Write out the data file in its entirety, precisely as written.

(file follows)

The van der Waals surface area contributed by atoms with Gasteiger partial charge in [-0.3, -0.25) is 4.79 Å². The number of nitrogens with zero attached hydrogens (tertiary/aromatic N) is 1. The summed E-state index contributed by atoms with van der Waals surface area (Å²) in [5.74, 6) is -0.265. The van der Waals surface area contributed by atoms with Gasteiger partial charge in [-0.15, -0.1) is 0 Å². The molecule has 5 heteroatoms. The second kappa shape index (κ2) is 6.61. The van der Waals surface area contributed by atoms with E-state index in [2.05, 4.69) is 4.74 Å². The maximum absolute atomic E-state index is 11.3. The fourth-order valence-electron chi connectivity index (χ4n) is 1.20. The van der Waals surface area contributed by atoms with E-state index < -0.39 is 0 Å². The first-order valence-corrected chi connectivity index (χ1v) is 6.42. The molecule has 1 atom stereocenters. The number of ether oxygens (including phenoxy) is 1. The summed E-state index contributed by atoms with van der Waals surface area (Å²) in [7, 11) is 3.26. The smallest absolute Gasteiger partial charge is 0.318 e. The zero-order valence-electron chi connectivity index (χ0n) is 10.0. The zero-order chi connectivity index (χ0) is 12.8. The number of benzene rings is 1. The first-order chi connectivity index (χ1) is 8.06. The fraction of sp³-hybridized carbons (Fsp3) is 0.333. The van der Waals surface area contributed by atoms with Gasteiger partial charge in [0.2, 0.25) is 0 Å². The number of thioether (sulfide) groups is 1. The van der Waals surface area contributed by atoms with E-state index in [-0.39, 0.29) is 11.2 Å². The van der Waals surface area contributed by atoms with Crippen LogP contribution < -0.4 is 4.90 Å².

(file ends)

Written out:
The van der Waals surface area contributed by atoms with Gasteiger partial charge in [-0.3, -0.25) is 4.79 Å². The number of nitrogens with zero attached hydrogens (tertiary/aromatic N) is 1. The summed E-state index contributed by atoms with van der Waals surface area (Å²) in [5.74, 6) is -0.265. The van der Waals surface area contributed by atoms with Gasteiger partial charge in [-0.15, -0.1) is 0 Å². The molecule has 5 heteroatoms. The second kappa shape index (κ2) is 6.61. The van der Waals surface area contributed by atoms with E-state index in [2.05, 4.69) is 4.74 Å². The maximum absolute atomic E-state index is 11.3. The fourth-order valence-electron chi connectivity index (χ4n) is 1.20. The van der Waals surface area contributed by atoms with E-state index < -0.39 is 0 Å². The first-order valence-corrected chi connectivity index (χ1v) is 6.42. The molecule has 1 atom stereocenters. The number of ether oxygens (including phenoxy) is 1. The summed E-state index contributed by atoms with van der Waals surface area (Å²) in [7, 11) is 3.26. The smallest absolute Gasteiger partial charge is 0.318 e. The zero-order valence-electron chi connectivity index (χ0n) is 10.0. The zero-order chi connectivity index (χ0) is 12.8. The number of benzene rings is 1. The first-order chi connectivity index (χ1) is 8.06. The fraction of sp³-hybridized carbons (Fsp3) is 0.333. The van der Waals surface area contributed by atoms with Gasteiger partial charge in [0.2, 0.25) is 0 Å². The number of thioether (sulfide) groups is 1. The van der Waals surface area contributed by atoms with E-state index in [-0.39, 0.29) is 11.2 Å². The van der Waals surface area contributed by atoms with Crippen LogP contribution < -0.4 is 4.90 Å².